I suppose the truth is that it doesn’t really work like wallpaper or a browser tab amongst dozens of other tabs. It’s more like a projection of a shapeshifting virus which devours the whole room and decodes it to its liking. For that the texture has to be thick (yet I always have to listen for what I can leave out). It’s not just a sonic terrain, it’s a structure, a matrix. I like when a record feels like that it’d be possible to actually live in it.

I’d love to program all-encompassing VR experiences for so called homo ludens, but I’m not that good with numbers so I have to stick to sound, which is my language. There’s a track on the album, which I named after one of the main programming languages used for software development: “Python”. I have no idea how it works in real life, so I just tried to imagine it as a song.

As a human, I’ve always accepted the overflow of data. Tech hasn’t changed that as there’s always been immeasurable amount of information directly surrounding us. Especially in nature. You can never grasp what’s truly going on a meadow. It’s not purely visual, but also auditory and there are too many smells. I have one complication though. I find it hard to multitask on visual information and today’s tech and all sorts of environments are overly visual. I want more for my ears as my eyes are in constant distress. Music helps to compensate that and it’s one of the reasons I’ve reverted back to downloading extensive amounts of podcasts to walk along with.

The intro to “Give Me Counterculture” sends me off balance. It sounds like basketball players climbing the walls. Could you divulge what this sound is?

It’s a footwork of a boxer with added effects. I actually prefer your interpretation though, so from now on it could be that instead! That trumpet-driven song used to be called “Cassius” after Muhammad Ali. It needed a bold and physical entrance. The next day, Ali died so I had to change the title and some of the lyrics cause I got scared. There were plenty of notable deaths while recording and assembling Rogue Wave, some which left their mark on the actual album, but I would rather not talk more about that.

Unsurprisingly, it looks like reviewers have been quick to remark on your vocal power. Could you talk to me about your history as a singer? When did you start to sing, and how has your relationship with your voice developed/changed over the years?”

I’ve never been trained and I don’t know much about notes, but I do remember that in my nursery years I truly felt that no one is able to sing better than me. Never mentioned it to anyone or showed it off, so no one knew. As a six year-old I had to privately sing to the school’s music-teacher, who then told me negatively that I sound like I have a medical problem with my larynx. I didn’t take it to heart though. I actually have some tape-recordings from that pre-puberty era, where I do sound like a heavy smoker. One of such audio clips can be heard on a track “Long Distance Call” from my second album Humanista from 2016, where I’m asking in Estonian: “Who is this?” Right now it sounds like a sample from a horror film, but it wasn’t meant to be creepy back then. That used to be my actual speaking-voice! After the “voice break” it normalised in a way. I lost a lot of confidence, attitude and spunk. Damn, those early teen years can be awful! I started to re-discover my singing-voice as a young adult. It’s getting better and during the last 10 months I’ve vastly grown as a performer. The reasons for that are 90% mental. I don’t really practise and there are periods where I don’t sing a note for weeks. No need to wreck it on downtime when you don’t know the actual anatomy and rely on your intuition.

I’d be intrigued to know more about your approach to playing live. From what I can see from YouTube videos, there seems to be a theatrical element to what you’re doing (whether “theatrical” is the correct word, I’m not sure). What considerations come into your mind when you think about how to transpose this material for the stage?

I mostly perform alone and there’s a need to compensate that. That’s one of the reasons I use stage props and some theatrical elements. Those props are often improvised. For example, last month I performed at a venue in Helsinki that used to be a trade school for metalworkers. There I found all sorts of bizarre stuff while lurking around after the soundcheck. I found a box of wooden Mikado sticks, a glass container, a nice big metal floor lamp, some fine furniture and I was set. It all proved to be useful and at the very end of the show I accidentally managed to destroy both the lamp and the container. If there’s a lyric that goes, let’s say, “…like a needle in a heart”, then it’s much easier to sing it if you actually have something to poke your chest with. I like to get physical with that kind of stuff and I don’t rehearse it so there’s a lot of unpredictability, which makes it more thrilling for me. I actually tend to plan a lot while performing, but no more than three seconds ahead. I’m quite clumsy and as tall as all the top point guards in the NBA today (6.3”, 1.92 m) so there can be accidents and it can look rather strange, but I’ve got a good court vision. At least I don’t dance or anything like that, it’s more like pantomime. There are very few random movements. I never talk to the audience when I’m in character, but it doesn’t mean that there’s a wall between us. It’s more like a glass screen and sometimes there can be cracks, but it’s not there to be shattered. No one’s coming to see the “real you” and that’s how it’s supposed to be. It’s all an act and there has to be a switch. The “other me” would drop the mic right away and look for a comfy place to sit, where there’s the least crowd, to observe others and have a smoke.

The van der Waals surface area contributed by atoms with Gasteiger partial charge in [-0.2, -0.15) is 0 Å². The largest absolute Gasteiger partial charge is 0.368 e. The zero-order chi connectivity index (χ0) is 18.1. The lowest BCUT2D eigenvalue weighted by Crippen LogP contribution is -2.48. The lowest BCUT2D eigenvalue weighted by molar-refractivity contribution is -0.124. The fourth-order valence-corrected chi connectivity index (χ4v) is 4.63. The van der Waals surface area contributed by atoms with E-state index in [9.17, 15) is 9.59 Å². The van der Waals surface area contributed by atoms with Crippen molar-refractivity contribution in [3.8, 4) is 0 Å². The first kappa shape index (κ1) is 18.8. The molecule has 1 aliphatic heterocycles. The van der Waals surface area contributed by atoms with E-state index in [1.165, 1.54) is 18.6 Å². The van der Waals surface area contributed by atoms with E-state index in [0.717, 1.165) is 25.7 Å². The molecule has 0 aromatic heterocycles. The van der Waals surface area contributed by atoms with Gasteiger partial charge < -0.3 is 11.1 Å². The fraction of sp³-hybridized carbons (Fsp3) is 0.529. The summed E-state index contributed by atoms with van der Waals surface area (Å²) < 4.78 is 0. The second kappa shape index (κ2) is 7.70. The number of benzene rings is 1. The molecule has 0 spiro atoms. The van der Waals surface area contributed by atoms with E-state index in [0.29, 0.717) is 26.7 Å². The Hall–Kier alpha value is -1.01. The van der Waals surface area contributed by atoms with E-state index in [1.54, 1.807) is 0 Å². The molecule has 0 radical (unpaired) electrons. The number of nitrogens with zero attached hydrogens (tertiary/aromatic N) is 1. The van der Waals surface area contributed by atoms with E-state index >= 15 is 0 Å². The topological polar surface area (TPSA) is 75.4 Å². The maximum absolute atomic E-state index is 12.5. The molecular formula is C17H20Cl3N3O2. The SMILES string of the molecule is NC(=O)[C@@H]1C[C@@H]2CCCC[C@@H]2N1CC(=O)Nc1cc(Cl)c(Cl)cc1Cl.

The video for “Blind Wall”, directed by Ivar Murd and conceived by yourself, is wonderful. The lighting and copious smoke are just perfect. Could you tell me a bit about your concept for this, and whether there were any particular inspirations you were working with here?

It could be a glamorous limbo. You know what, here’s a screenshot of one of the many letters I sent to Mr. Murd (and the stylist Mr. Mackenzie, who happened to be British):


What particular records have you been listening to recently?

Actress – AZD
Burial – Subtemple
Eddie Palmieri – Vamanos Pa’l Monte
Future – S/T
Prince – The Truth
Ryuichi Sakamoto – async
Spacek – Curvatia

What’s on the horizon for you and your music?

The good thing about the horizon is that it’s unreachable and ever-moving so you can never get comfortable (unless you enter the vanishing point). I’ve got a chip in my shoulder and plenty of new music up my sleeve so that suits me well. Those fresh fumes sound like a legion of hovercrafts speeding into a blinding light.